What is the live show like? Is it a stripped-down affair, or more like the Of Montreal craziness?

Sugar & Gold used to have a lot more members and a lot more crazy outfits, a lot more in the vein of Of Montreal, whereas right now, we're really stripped down. Three-piece, no frills, and I'm really, really digging it. Yip Deciever's probably along those lines, too. We probably dress up a little more than Yip Deciever, but it's pretty stripped down. Very counter to Of Montreal, at this point.

What's been the reception on this tour so far? Are you getting people out on the dance floor?

Yeah, actually, generally we do. Generally, people come out and have a really, really good time. We played a pretty small place last night, but we had people in the front row doing high kicks. What we communicate is, "Don't take yourself too seriously -- or, at least, not too seriously to have fun and dance." We generally get a pretty good reception, as far as that's concerned. People usually think our music is good for dancing.

What sort of crowd comes out?

We get all kinds of folks. We do really well with all ages and kids. Like, the Of Montreal tours we've done in the past, and we've toured with Gravy Train in the past -- bands that do really well with all ages. That helped our all-ages following a lot. But we just get a lot of weirdos, too. We obviously do really well in the gay community, too. But, you know, we just get a lot of nerdy weirdo people. We get a lot of e-mails from people that are younger or on the fringe that through our music, they've been able to get in touch with -- I don't know, a softer side of themselves? A more feminine side of themselves. A lot of guys. It's interesting. People that don't normally dance or don't normally walk into clubs come to our shows. I get a lot of that.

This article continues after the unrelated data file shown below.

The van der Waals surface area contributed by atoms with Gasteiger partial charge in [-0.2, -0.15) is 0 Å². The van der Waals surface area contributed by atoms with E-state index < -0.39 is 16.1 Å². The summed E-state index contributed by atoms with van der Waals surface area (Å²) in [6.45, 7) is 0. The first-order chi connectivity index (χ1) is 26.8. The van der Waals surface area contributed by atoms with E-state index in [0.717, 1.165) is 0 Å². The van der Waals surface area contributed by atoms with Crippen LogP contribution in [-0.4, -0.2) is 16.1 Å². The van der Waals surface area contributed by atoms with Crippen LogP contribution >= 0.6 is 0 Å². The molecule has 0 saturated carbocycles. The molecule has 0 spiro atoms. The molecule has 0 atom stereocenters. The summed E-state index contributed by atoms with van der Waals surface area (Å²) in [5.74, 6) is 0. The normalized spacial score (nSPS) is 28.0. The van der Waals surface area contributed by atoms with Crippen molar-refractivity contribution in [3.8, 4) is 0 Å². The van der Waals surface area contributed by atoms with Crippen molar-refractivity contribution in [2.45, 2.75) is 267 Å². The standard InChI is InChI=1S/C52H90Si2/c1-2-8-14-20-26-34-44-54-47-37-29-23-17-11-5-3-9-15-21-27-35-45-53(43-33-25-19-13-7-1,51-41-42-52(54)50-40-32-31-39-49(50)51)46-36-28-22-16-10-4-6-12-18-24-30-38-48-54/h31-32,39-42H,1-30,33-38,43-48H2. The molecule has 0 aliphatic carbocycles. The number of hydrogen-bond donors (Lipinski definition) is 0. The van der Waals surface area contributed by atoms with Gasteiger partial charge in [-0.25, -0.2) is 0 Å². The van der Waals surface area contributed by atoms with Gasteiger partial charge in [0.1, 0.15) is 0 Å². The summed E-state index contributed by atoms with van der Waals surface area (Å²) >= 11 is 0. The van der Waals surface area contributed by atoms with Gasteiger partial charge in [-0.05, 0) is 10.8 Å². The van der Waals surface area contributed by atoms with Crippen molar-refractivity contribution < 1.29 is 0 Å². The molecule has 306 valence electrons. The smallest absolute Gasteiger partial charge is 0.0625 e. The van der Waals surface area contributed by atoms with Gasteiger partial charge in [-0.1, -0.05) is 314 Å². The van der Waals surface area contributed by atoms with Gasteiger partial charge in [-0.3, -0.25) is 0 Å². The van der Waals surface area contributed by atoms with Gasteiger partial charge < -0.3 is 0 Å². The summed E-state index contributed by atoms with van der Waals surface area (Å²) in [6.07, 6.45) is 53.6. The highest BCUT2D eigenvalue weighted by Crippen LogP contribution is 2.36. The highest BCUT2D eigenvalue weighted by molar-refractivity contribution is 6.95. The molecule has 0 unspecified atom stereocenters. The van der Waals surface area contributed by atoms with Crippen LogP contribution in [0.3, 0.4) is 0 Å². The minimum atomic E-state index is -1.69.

When you talk about that more artistic side -- do people dress up?

Yeah. Like, when we were in Dallas, there was a whole crew of guys that dressed up in gold. And, I was like, "You guys must be really weird," and they were like, "No, we have office jobs." And they were like, "No, seriously, we live in Dallas, and it's boring. We love you guys, and this makes us feel free. This makes us feel we want to live it up or something." I love that 'cause, like, you know -- the freaky scenes that people belong to aren't that freaky. They're kind of accepted. They're kind of mainstream now.

We live in a world where Lady Gaga and those sorts of folks are calling the shots. These weird things and sex in the streets really isn't a taboo anymore. It's not really that weird. I think that the weirdos are those guys that don't go out and don't feel kinship with any sort of scene, and feel sort of ostracized by club culture. I think we provide a dance party for people that are ostracized from club culture.